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Contraception and Birth Control

Although 90% of women who are at risk for pregnancy use some form of birth control, nearly 50% of all pregnancies (excluding miscarriages) and 31% of all births in the United States are unintended. "Unintended pregnancy" is defined as pregnancy in a woman who wanted no children at the time of conception contraception, birth control, intrauterine device, depoprovera, norplant. At a minimum, an unintended pregnancy represents a missed opportunity to achieve the benefits of preconceptional care. The category of "unintended pregnancies" includes not only pregnancies that


Table 15. Failure Rates During the First Year of Use, United States, and Cost Savings for Contraceptive Methods Based on 5-year Data


Percentage of Women with Pregnancy


Lowest Expected


Estimated &Year Net Savings ($)'

No method




Levonorgestrel implant




Male sterilization




Depot medroxyprogesterone acetate




Female sterilization




Copper IUD




Progesterone IUD




Combination pill




Progestin-only pill




Male condom








Cervical cap




Diaphragm and spermicides




Periodic abstinence








Female condom












Ovulation method








Abbreviation: IUD indicates intrauterine device.

Permanent Sterilization

Nearly one of every four women in the United States relies on permanent sterilization of herself or her partner. Worldwide, sterilization is the most common form of contraception. Longer-term studies of the 1 O-year cumulative failure rates for permanent sterilization showed that postpartum partial salpingectomy is more effective than

Emergency Contraception

Women exposed to sperm by unprotected intercourse, condom breakage, or other contraceptive mishaps are candidates for emergency contraception with oral contraceptives. After nearly three decades of clinical experience with emergency contraception in this country, the Food and Drug Administration (FDA) now has approved a product for emergency contraception with oral contraceptives. An emergency contraceptive kit includes patient instructions, a urine pregnancy test, and four combination contraceptive pills with estrogen and progestin. The kit has advantages over previous pill combinations because it may be prescribed in advance of need, it includes instructions specific to

Oral Contraceptives

Combination oral contraceptives contain both synthetic estrogen and progestin. Ethinyl estradiol is the estrogen used in all of the sub-50-:g formulations and also in many of the 50-:g pills. Its 3-methyl ester, mestranol, is used in a few of the 50-:g pills; mestranol must be hepatically converted to ethinyl estradiol to 

All progestins in oral contraceptives are 19-nortestosterone androgen derivatives. Seven different pro-gestins are available in the United States; they vary in progestational and residual androgenic activities. The first group of


Combination oral contraceptives containing both a synthetic estrogen and progestin are taken daily, typically in a pattern of 3 weeks of active pills followed by a -week steroid-free period. Combination oral contraceptives are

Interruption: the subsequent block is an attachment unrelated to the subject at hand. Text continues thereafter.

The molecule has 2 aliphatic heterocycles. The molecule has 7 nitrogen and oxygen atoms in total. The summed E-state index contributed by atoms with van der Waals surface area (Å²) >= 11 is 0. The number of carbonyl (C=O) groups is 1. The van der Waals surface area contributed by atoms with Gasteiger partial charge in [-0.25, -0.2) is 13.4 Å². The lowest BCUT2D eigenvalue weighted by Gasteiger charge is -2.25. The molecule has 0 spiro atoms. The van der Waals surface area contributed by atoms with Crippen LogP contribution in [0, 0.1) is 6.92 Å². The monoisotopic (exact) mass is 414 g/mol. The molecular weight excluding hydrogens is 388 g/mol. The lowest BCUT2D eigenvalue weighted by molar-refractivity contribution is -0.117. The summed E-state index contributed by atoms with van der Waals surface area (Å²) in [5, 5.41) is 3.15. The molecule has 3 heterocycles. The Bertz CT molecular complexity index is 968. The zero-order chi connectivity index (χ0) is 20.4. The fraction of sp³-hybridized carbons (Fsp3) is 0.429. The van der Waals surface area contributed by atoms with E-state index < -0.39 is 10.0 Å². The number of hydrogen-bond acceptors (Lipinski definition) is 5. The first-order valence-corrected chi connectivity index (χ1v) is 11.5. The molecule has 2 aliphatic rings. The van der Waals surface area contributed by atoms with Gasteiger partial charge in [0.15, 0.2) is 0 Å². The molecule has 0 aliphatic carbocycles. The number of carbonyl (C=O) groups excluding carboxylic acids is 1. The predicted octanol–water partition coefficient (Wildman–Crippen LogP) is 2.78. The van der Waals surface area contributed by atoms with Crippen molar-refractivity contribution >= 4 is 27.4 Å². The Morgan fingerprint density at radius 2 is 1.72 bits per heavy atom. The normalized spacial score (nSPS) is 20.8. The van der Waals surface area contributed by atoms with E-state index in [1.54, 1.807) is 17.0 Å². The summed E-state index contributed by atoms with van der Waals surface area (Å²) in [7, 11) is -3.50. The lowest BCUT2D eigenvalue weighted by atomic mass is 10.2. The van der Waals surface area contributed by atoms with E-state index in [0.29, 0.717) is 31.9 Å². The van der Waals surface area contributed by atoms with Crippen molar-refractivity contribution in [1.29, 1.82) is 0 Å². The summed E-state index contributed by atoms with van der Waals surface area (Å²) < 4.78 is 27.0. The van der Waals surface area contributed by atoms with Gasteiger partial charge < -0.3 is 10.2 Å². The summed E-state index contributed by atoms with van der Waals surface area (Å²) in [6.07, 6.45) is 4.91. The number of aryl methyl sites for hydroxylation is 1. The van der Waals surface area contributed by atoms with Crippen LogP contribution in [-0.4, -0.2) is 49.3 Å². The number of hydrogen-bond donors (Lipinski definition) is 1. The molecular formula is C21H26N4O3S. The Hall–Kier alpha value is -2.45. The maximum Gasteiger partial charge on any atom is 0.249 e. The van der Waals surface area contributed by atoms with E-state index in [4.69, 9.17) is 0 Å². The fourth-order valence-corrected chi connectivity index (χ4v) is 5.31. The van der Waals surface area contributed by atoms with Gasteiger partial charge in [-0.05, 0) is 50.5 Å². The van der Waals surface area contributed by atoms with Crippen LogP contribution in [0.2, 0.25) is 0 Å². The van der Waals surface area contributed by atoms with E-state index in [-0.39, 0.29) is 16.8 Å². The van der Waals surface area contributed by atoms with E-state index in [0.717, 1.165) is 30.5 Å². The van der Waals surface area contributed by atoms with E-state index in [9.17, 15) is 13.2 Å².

Side Effects

Many of the adverse effects of oral contraceptive use reported in the older literature were found subsequently to be dose related. As a result, the incidence of side effects has diminished dramatically as the hormonal content of the pill has plummeted. In the 1960s, the pill had 150 ug of mestranol and 10 mg of progestin, whereas modem low-dose formulations have 20-35 ug of estrogen and 1 mg or less of progestin. Side effects reported to occur with oral

Reproductive Tract Effects

The cyclic administration of pharmacologic doses of synthetic sex hormones directly affects the endometrium and most frequently produces predictable, coordinated withdrawal bleeding. Endometrial shedding induced by oral contraceptives prevents many of the long-term sequelae of unopposed estrogen, which is particularly important to women with anovulatory cycles. Users of oral contraceptives have a decreased risk of endometrial cancer (relative

The myometrium is also affected by oral contraceptives. One study showed that use of combination oral contraceptives for at least 4 years reduces the risk of formation of leiomyomas by at least 40%. In women with preexisting fibroids followed for 1 year, oral contraceptive pill users had no difference in the growth for their

Oral contraceptive use significantly reduces a woman's risk of developing ovarian epithelial carcinoma. The relative risk of ovarian cancer in short-term oral contraceptive users is 0.6 and drops to 0.2 after 10 years of oral contraceptive use. Studies show that this protection persists 15 years beyond the time the woman takes her

Effects on Breast

The association between oral contraceptives and breast cancer is at best transient. Meta-analysis of 54 studies involving 53,297 cases of breast cancer and nearly twice as many controls found that the impact of oral contraceptives was analogous to the effect of pregnancy. Overall, the relative risk of breast cancer in ever-users is slightly elevated (relative risk = 1.07; confidence interval = 1.03, 1.10), but the increased risk is apparently confined to current and recent users (those with less than 10 years since last use). Analyzing the data by age, it has

Cardiovascular Effects

Early studies involving high-dose oral contraceptives used in women regardless of their cardiovascular risk status seemed to indicate that high-dose oral contraceptives increased the risk for myocardial infarction and stroke. More recent studies involving lower-dose oral contraceptives have failed to find any increased risk of myocardial infarction in nonsmokers.

Several lines of evidence are available demonstrating that oral contraceptive users are not at increased risk for atherosclerotic heart disease. Animal studies demonstrate that estrogen in oral contraceptives actually decreases the size of atherosclerotic plaques. In humans, past users have no higher rates of myocardial infarction than nonusers, and

Effects on Liver and Gallbladder

Sex steroids, especially estrogen, increase hepatic protein synthesis. Increased production of sex hormone-binding globulin can be very helpful in reducing circulating free androgens in women who have acne or hirsutism. Renin substrate production increases, which may cause blood pressure elevation in women who are sensitive to

Myths and Misinformation

A recent American Medical Association survey found that 96% of American women believe they are knowledgeable or very knowledgeable about contraception. However, most of these same women were misinformed about pill use. Even more disturbing are the results of surveys conducted by the American College of Obstetricians and Gynecologists showing that nearly two thirds of Americans believe that oral contraceptives are at least as hazardous to a woman's health as pregnancy. Cancer is their primary concern. More than 40% of adults significantly